So, OKC pedestrians, if there has been any fear that the new Watch for Me campaign will rob us of the sense of excitement and wonder we have come to know and cherish, worry not.
First, it should be said that the OU Health Science Center is one of the most walkable areas in Oklahoma City, second only to the downtown/Bricktown area or possibly some of the metro area college campuses.
Also, HSC drivers are among the most courteous in the metro area. Nonetheless, there are some things that add–entertainment, shall we say?–to the lives of the people who walk in that area. Read on.
On N.E. 10th Street, just west of Stonewall, there are two curb cuts directly across the street from each other…as if, just in case someone wishes to travel from Quirky Quad near the Stanton L. Young Biomedical Research Center to the Oklahoma State Department of Health, it will be possible to do so. Now, the odd thing–where are the usual crosswalk stripes? Fortunately, located just a short distance away (approximately one short football field’s distance to the west in fact) are the stripes.
Yes, that’s correct, here (to the right) are some real beauties! And these bright zebra stripes along with those 100-yard-to-the-east curb cuts must surely be a matched set, as these stripes have no curb cuts! This area does sport a nice sign….
Sometimes, the authorities used to put a sign between those two curb cuts near Stonewall, and we all know how that went.
It was wonderful to see that the City responded to the problem with the crosswalk at N. Meridian Ave. on the south side of NW 63rd Street. (See post of November 22, 2015.) They did not notice the crosswalk on N. Meridian Ave. on the north side of NW 63rd Street when they came, however. Here it is for your viewing pleasure.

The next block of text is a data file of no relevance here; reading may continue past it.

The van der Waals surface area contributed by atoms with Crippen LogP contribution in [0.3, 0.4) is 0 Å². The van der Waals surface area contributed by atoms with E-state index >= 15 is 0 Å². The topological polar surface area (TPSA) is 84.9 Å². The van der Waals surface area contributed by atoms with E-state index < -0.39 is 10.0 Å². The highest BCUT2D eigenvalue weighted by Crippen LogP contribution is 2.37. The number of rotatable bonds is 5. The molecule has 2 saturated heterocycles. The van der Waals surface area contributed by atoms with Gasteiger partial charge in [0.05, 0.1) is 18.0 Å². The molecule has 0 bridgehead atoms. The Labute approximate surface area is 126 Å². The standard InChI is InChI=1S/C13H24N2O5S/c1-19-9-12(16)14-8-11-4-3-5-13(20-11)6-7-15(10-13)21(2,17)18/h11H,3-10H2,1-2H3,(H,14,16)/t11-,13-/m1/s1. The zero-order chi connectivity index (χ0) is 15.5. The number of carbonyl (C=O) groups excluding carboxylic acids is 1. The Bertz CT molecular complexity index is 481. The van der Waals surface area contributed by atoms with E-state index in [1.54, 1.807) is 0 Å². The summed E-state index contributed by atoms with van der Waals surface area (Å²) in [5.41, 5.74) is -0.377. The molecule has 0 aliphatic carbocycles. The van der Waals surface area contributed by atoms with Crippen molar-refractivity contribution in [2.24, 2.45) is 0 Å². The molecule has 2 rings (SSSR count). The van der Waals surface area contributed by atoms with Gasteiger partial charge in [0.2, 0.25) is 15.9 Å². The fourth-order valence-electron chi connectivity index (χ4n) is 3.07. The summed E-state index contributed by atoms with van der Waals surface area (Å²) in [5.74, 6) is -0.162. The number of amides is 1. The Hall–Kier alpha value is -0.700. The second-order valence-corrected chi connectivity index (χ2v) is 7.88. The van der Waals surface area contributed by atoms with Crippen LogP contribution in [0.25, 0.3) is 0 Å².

Probably should add something here. This may seem trivial to many; however, the crosswalks are now outfitted with audio signals for the blind. People with blindness often use the tactile cue–the bumpy surface of the curb cut–to know where to enter a crosswalk. They deserve to have the crosswalk matched up with that curb cut, as do those in wheelchairs.
During the day yesterday, a city crew repainted this crosswalk (NW 63rd & N. Meridian Ave.). This photo shows a view looking east across N. Meridian Ave. on the south side of NW 63rd. One call to the City Action Center along with emailed photos, one follow-up phone call to make sure photos were received, and … RESULTS!
So take heart, OKC. Sometimes bureaucracies surprise us and listen! Safe walking to all.
Walking is an adventure, and in Oklahoma City, the adventure expands at least eightfold. The photo to the right shows an intersection in northwest Oklahoma City. The crosswalk was just painted a couple of weekends ago (November 7). What is this?
Evidently those who walk should have no qualms about trekking across the street just inches from moving school buses and 18-wheelers. And those in wheelchairs should teleport themselves from the curb cut to the painted crosswalk, begging the question–why build the curb cut anyway?
Appropriate authorities have been contacted. Stay tuned.